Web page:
Who is qualified to train others on the use of the HCR-20 Version 3? As developers of the instrument, we are asked this question often. As Dr. Kelly Watt and Dr. Stephen Hart outlined in a previous issue of Intelligence (Volume 2, Issue 5, Spring 2014), it is not an easy one to answer. But Drs. Watt and Hart did provide some useful guidance about the expertise and experience required to provide threat assessment training generally, as well as on specific tools. For ethical, legal, and clinical reasons, it is very risky for professionals to provide training in the use of a specific risk assessment tool—or for others to take training provided by them—unless the professionals have demonstrated competence in both the use of the tool and the training of others to use the tool.

So, returning to the question, “Who is qualified to train on the HCR-20 Version 3?” Following the discussion above, we are unable to endorse others as trainers unless we have directly evaluated their knowledge of general principles of violence risk assessment generally, their familiarity with the professional and scientific literature concerning the HCR-20, their skills in the use of the HCR-20 V3, their skills with respect to training professionals, and the accuracy of the training materials they use. Put simply, we can’t endorse anyone with whom we do not work!

We are not happy about this situation, as there are many professionals around the world who want training to use the HCR-20 V3—in English, as well as in many other languages. Also, we know many professionals around the world who, in our estimation, would make excellent trainers. To help fill the gap in qualified trainers, we have developed an official “Train-the-Trainer” program that, for the first time, will allow us to certify others to deliver approved HCR-20 V3 training.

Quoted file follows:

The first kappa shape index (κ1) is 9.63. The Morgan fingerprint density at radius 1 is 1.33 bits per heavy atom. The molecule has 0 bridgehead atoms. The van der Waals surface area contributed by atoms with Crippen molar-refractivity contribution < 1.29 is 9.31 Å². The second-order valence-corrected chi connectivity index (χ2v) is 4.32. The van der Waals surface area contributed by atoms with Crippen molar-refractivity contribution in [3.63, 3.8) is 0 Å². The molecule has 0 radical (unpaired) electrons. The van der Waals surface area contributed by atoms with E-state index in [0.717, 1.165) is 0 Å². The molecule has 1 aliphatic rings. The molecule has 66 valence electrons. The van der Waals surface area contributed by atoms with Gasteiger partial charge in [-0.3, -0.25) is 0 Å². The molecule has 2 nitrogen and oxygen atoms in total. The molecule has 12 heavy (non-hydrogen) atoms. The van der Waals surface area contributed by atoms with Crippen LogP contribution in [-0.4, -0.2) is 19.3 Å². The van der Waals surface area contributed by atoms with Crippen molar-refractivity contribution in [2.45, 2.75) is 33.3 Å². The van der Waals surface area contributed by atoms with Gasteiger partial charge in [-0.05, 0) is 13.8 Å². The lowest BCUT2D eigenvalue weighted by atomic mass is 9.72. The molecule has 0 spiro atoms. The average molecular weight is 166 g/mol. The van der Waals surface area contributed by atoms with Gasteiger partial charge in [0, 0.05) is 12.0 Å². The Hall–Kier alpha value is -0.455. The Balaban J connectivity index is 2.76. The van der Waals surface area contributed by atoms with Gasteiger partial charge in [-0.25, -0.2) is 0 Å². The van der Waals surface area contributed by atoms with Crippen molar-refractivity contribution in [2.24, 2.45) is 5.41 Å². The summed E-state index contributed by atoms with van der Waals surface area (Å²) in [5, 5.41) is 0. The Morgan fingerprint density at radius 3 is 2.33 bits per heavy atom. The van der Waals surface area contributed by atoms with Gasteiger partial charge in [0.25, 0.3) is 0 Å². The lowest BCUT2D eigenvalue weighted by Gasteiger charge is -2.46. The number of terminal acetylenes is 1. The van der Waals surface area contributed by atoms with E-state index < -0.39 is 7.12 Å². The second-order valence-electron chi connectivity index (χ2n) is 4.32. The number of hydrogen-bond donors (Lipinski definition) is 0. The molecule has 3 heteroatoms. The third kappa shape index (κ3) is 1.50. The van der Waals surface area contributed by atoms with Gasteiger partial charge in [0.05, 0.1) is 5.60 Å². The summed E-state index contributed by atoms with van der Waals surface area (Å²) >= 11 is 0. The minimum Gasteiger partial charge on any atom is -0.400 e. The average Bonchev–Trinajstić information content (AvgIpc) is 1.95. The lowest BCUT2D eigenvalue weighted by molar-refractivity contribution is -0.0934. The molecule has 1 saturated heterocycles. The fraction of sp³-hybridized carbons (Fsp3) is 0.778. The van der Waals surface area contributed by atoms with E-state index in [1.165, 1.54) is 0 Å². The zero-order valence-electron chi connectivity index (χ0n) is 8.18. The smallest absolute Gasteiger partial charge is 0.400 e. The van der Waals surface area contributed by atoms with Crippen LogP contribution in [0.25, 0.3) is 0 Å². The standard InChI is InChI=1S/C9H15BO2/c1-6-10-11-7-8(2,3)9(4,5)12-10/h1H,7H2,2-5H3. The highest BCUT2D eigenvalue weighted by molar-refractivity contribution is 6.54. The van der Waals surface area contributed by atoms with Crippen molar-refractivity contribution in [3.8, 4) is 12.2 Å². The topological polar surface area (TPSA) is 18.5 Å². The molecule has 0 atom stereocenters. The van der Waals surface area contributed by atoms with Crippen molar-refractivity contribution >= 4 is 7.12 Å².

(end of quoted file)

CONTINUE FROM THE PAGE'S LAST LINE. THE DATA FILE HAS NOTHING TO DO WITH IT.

The new Train-the-Trainer program will be launched in 2016. The first step in becoming a certified trainer is to demonstrate foundational knowledge and skills through successful completion of a written examination; submission of work product in the form of HCR-20 V3 case reports for review and feedback; and completion of HCR-20 V3 assessments for two case studies. The second step is to demonstrate advanced knowledge and skills by successfully completing a 3-day advanced training provided by HCR-20 V3 authors. This session includes a walk-through and demonstration of approved training materials, with explanations of the reasoning behind the materials, and the primary teaching points to be communicated to participants. It also includes discussion of issues in professional education, including how to optimize audience engagement and facilitate proper implementation of the HCR-20 V3 in various settings. The third step is to demonstrate training skills through supervised practice and review of participant evaluations.